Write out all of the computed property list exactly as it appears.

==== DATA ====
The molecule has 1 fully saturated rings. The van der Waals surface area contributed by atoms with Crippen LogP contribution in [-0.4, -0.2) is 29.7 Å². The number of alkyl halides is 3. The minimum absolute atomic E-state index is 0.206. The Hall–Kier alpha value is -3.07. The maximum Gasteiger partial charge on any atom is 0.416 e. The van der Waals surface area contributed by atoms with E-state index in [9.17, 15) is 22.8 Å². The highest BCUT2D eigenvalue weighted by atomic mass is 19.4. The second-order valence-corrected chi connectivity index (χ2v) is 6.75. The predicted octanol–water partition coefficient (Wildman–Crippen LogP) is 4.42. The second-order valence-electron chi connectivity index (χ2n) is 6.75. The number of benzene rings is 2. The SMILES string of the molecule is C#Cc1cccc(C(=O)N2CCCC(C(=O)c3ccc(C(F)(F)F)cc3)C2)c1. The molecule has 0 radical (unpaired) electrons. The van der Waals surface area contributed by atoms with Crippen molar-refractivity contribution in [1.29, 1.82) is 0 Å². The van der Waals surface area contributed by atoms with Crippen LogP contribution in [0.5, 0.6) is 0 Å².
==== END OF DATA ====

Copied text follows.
The molecule has 1 fully saturated rings. The van der Waals surface area contributed by atoms with Crippen LogP contribution in [-0.4, -0.2) is 29.7 Å². The number of alkyl halides is 3. The minimum absolute atomic E-state index is 0.206. The Hall–Kier alpha value is -3.07. The maximum Gasteiger partial charge on any atom is 0.416 e. The van der Waals surface area contributed by atoms with E-state index in [9.17, 15) is 22.8 Å². The highest BCUT2D eigenvalue weighted by atomic mass is 19.4. The second-order valence-corrected chi connectivity index (χ2v) is 6.75. The predicted octanol–water partition coefficient (Wildman–Crippen LogP) is 4.42. The second-order valence-electron chi connectivity index (χ2n) is 6.75. The number of benzene rings is 2. The SMILES string of the molecule is C#Cc1cccc(C(=O)N2CCCC(C(=O)c3ccc(C(F)(F)F)cc3)C2)c1. The molecule has 0 radical (unpaired) electrons. The van der Waals surface area contributed by atoms with Crippen molar-refractivity contribution in [1.29, 1.82) is 0 Å². The van der Waals surface area contributed by atoms with Crippen LogP contribution in [0.5, 0.6) is 0 Å².